We Were Liars by E. Lockhart
Three generations of Sinclairs spend every summer on their private island near Martha’s Vineyard, until last year. In this hard to put down young adult novel, Cadence is now 17 and has been struggling with migraine headaches and memory loss. She can’t remember what happened on the island two years ago, and no one, not even her younger cousins, will talk about it. Her mother and aunts are drinking a lot and arguing, her wealthy, aging grandfather is trying to start over without his late wife, and her cousins and their friend Gat are acting strangely. Cadence, teen cousins Mirren and Johnny and Gat (her aunt’s boyfriend’s nephew) are the liars of the title, and with her amnesia, Cady is an unreliable narrator. The island setting, with four family homes, two docks, one beach, and a building for staff, seems idyllic, but Cady finally learns the dark secrets everyone’s been trying to hide, leaving the reader stunned. And that’s really all I can safely say about this book. If you’re looking for a fast-paced, suspenseful read with a gorgeous island setting, and don’t need any of the book’s characters to be completely likeable, then read We Were Liars.
The Son: A Novel by Philipp Meyer
During the Westward expansion of the United States, also known as “Manifest Destiny” no group of Indians gave the settlers more problems than the Comanche. They dominated an area of Texas, Oklahoma and New Mexico that was called “Comancheria” In “The Son”, Eli McCullough, the thirteen-year-old son of a rancher in West Texas is captured by the Comanche after his family is killed. Along with his brother they are taken, naked, on a two week ride back to the Comanche home base. The Comanche are fierce and warlike, and love going on raids against the whites, the Mexicans, and other Indian tribes. They bring back horses, booty, and slaves. At First Eli is consigned to hard manual labor with the women of the tribe, but as he proves his worth as a hunter and warrior, he is promoted to going on raids, and even earns his first scalp.
Eli’s experiences are just the beginning of the story covered in this book. The history of Texas is laid out in the stories of Eli and his descendants. Eli’s son Peter is caught up in a blood feud with the Mexican Garcia Clan over Cattle. Later when the cattle use up all the resources of the land, oil is discovered, dotting the landscape with drilling rigs and saving the families fortunes. Eli’s great granddaughter, Jeanne is raised on the ranch and can hold her own with her brothers. However when she takes over the family oil business she encounters old fashioned sexism in the nineteen sixties.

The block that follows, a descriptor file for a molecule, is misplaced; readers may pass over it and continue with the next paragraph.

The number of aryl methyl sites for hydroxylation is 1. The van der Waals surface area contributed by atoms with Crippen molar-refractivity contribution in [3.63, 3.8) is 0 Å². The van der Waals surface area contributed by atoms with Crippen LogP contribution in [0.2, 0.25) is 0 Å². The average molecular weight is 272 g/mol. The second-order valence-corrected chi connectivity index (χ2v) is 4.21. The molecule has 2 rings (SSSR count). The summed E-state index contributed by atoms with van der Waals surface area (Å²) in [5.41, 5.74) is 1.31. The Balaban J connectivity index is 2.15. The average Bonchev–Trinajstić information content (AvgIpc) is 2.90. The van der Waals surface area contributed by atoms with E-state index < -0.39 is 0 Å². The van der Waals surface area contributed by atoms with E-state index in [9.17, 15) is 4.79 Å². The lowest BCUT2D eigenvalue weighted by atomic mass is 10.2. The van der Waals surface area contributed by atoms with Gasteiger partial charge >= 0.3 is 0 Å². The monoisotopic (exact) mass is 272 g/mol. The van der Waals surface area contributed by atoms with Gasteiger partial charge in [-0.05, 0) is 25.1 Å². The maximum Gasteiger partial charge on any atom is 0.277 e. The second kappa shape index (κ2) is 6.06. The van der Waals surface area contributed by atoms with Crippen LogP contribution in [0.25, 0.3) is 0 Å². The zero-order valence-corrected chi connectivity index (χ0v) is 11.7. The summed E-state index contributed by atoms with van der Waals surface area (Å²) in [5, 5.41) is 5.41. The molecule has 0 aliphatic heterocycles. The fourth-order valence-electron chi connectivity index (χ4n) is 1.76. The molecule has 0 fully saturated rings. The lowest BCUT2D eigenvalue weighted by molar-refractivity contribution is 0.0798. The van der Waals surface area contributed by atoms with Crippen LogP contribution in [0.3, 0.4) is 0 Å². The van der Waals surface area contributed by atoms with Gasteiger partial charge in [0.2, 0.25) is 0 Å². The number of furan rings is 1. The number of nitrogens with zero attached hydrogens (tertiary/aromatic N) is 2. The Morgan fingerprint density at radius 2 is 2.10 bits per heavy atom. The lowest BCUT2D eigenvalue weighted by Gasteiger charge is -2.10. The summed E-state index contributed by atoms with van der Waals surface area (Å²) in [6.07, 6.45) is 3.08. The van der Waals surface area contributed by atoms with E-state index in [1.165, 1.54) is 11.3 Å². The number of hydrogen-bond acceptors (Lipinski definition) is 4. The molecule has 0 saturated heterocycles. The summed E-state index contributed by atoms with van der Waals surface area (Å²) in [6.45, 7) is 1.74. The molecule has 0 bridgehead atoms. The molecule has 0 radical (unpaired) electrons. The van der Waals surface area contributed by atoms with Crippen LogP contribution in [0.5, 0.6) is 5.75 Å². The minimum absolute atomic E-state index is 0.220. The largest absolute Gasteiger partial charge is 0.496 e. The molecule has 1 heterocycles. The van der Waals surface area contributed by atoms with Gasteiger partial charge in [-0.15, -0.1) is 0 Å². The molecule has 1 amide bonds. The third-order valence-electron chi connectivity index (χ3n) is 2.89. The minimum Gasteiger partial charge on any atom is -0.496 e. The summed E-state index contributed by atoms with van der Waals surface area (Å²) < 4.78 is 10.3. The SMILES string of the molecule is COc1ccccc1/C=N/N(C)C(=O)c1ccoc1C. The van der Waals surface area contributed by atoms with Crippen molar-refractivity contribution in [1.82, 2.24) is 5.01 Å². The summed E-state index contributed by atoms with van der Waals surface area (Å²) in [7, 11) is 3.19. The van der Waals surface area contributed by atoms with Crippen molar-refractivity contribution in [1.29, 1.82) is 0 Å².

The history of the Comanche have been covered in other books and films. “Empire of the Summer Moon” by S.C Gwynne tells the story of Quanah Parker, the half breed son of Cynthia Parker, who was actually abducted by the Comanche and became a member of the tribe. Quanah was the last great Chief of the Comanche and presided over their eventual destruction and consignment to the reservation.
In the movie, “The Searchers” John Wayne plays Ethan Edwards, a civil war veteran whose niece, Debbie, is captured by the Comanche, thus starting a three year odyssey by Ethan and his adoptive nephew Martin to find and bring Debbie back home.
In the movie “A Man named Horse” Richard Harris plays
I’m usually not big on family sagas, but this one really interested me because of the Comanche connection.
Red Chamber, by Pauline Chen
18th Century Beijing, China comes to life in this retelling of the Chinese classic Dream of the Red Chamber. Much of the book is set at the Rongguo mansion, owned by the Jia family. Lin Daiyu comes from the south of China to live with her uncle, cousins, and grandmother for a season. She meets her cousin Baoyu, the pampered son of the household, who is studying for exams, and Baoyu’s cousin Baochai, who befriends Daiyu. Baochai and Daiyu are both fond of Baoyu. Back in Beijing after caring for her father, Daiyu finds the atmosphere greatly changed, affected by family secrets, affairs, and marriage arrangements. Food, clothing, and daily life are all richly described, but some of the characters are not well developed, especially four young adult grandchildren of the family. The emperor’s death brings tragedy to the family, and some of the characters are disgraced, while others die from illness. This is not an especially happy book, but it is vividly written and memorable. Readers looking to immerse themselves in a different time and place will find this book hard to put down.